This line of work mingles, in ideologically uncomplicated form, with mainstream Shakespeare scholarship from Anglophone countries. The last notable examples are many years old: S. Viswanathan's The Shakespeare Play as Poem (Cambridge, 1980), Sukanta Chaudhuri's Infirm Glory: Shakespeare and the Renaissance Image of Man (Oxford, 1981), or Rajiva Verma's Myth, Ritual and Shakespeare (Delhi, 1990). Since then, the feeling has grown widely that Indian criticism of Shakespeare, as of other Western texts, should relate more closely to Indian conditions of study, performance and reception.

This is linked to a consensual awareness that the British programme of literary education, privileging Shakespeare, was an instrument of colonial rule. Its Indian beneficiaries reoriented or even inverted its terms: this article indicates some of the ways. Nonetheless, it is argued that criticism protracting such a programme, however modified over time, can merely reproduce an alien idiom. An explicitly Indian and postcolonial programme is now enjoined - perhaps linked to allied issues and perspectives such as gender, caste and class.

It is hard to tell how far this change is caused by circumstance and how much by unforced conviction. The Indian presence in the international conference scene and academic market has swelled in the last 20 or 30 years. There, a declaredly Indian site of utterance is often demanded or even imposed on aspirants from the subcontinent. Voices have been raised against the danger of national or ethnic stereotyping; but for the moment, the Anglophile Indian academic is riding high on the specifically Indian contribution that he can make to Shakespearean as to other English studies.

This is not a new trend. Alongside 'mainstream' critical exercises, there has always been a current of specifically Indian studies and approaches to Shakespeare. In the Raj days, these could ironically combine the premises of Indian nationalism and Western orientalism. In the 1920s, Smarajit Dutt published from Kolkata three volumes on Hamlet, Macbeth and Othello, each subtitled An Oriental Study. The postulation of a superior eastern wisdom brought to bear on the Bard - perhaps scaling down his own achievement - appeared in more sophisticated form in Ranjee Shahani's Shakespeare through Eastern Eyes (London, 1932).

There have been many readings of Shakespeare from specifically Indian angles, not always with overt political tilt. The Sanskrit scholar A.A. Narayanadasa acutely compared Shakespeare with the classical Sanskrit dramatist Kalidasa in his book Navarasataringini (1924). The British scholar Henry Wells collaborated with the Indian H.H. Anniah Gowda in an extended comparison of Shakespearean and classical Indian drama (Shakespeare Turned East, Mysore, 1976), while C.D. Narasimhaiah edited a volume mooting a more general assimilation (Shakespeare Came to India, Mumbai, 1964). Very recently, S. Viswanathan has proposed a programme of specifically Indian investigations into Shakespeare. [4] In collections of Shakespeare criticism by Indian hands, such studies commonly outnumber 'mainstream' efforts.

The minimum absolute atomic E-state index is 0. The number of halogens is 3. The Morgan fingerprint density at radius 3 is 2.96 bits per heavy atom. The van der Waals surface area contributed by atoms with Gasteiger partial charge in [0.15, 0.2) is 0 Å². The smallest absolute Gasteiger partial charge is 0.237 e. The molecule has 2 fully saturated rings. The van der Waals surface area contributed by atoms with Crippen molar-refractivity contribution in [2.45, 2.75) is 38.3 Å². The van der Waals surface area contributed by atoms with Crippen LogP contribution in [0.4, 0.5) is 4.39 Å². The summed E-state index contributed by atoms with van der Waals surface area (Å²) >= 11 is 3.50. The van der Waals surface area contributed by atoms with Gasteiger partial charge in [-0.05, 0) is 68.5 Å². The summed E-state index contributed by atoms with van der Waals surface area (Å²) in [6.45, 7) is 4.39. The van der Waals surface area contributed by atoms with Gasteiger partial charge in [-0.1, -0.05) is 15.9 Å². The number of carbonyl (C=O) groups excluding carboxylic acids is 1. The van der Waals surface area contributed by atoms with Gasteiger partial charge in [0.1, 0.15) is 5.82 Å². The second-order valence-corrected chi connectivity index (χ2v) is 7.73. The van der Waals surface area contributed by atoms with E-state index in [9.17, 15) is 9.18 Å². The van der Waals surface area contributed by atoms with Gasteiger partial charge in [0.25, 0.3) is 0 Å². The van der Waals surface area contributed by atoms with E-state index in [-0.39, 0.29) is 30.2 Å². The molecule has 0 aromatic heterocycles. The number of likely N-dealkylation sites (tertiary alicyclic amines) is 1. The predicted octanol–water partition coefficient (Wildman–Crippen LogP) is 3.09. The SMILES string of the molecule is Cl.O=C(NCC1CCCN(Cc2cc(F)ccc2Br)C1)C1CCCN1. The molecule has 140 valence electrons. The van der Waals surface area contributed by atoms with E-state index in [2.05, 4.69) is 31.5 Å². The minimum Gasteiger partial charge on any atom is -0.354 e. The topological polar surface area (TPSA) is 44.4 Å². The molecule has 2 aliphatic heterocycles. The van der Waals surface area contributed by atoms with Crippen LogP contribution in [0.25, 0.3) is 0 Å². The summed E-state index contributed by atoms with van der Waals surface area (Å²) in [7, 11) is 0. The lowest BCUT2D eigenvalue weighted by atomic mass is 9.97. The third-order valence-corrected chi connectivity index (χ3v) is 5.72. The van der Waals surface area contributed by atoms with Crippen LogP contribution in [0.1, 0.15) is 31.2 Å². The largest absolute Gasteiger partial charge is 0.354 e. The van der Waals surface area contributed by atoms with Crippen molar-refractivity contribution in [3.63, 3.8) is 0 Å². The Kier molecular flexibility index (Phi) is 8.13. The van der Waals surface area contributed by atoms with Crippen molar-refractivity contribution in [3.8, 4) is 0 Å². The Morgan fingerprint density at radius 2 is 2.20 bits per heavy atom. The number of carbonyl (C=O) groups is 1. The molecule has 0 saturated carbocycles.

The innovation since the 1980s lies in adopting not classic cultural or spiritual perspectives but those of gender and postcoloniality, often as mediated through the (no less elite) experience of urban Indian classrooms. This can be assimilated to cultural materialism; also with the agenda of 'subaltern studies' in postmodern Indian historiography, which works with the apparently very different material of oppressed and impoverished social groups.

The more committed adherents of this approach have found a model in Ania Loomba's Gender, Race, Renaissance Drama (Manchester, 1989). The new trend is prominent in Delhi, reflecting a searching critique in some academic circles there of the 'Eng. Lit.' orthodoxy. Related to this, though distinguished by its valuing of Indian-language tradition and practice, is the postcolonial critique of scholars such as Harish Trivedi. [5] These varied approaches interact with more traditional ones of Anglophone provenance in the activities of the Shakespeare Society of India, based in Delhi though with an all-India membership.

In a few metropolitan centres, notably Delhi and Kolkata, Shakespeare remains the subject of much animated critical attention. But in India as a whole, despite a Shakespearean presence in the curricula of most universities, serious academic interest in Shakespeare seems to be on the decline. It had always been the concern of a minute minority. We need to look at the potentially wider reach of literature and the stage.


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[4] S. Viswanathan, 'Indian Shakespeare Criticism: Some Fresh Possibilities', in D.A. Shankar (ed.), Shakespeare in Indian Languages (Indian Institute of Advanced Study, Shimla, 1999), pp.29-39 (henceforth 'Shankar'). [Back]

[5] See especially 'Shakespeare in India' in his Colonial Transactions (Kolkata, 1993; rpt. Manchester UP, 1995), pp.10-28. [Back]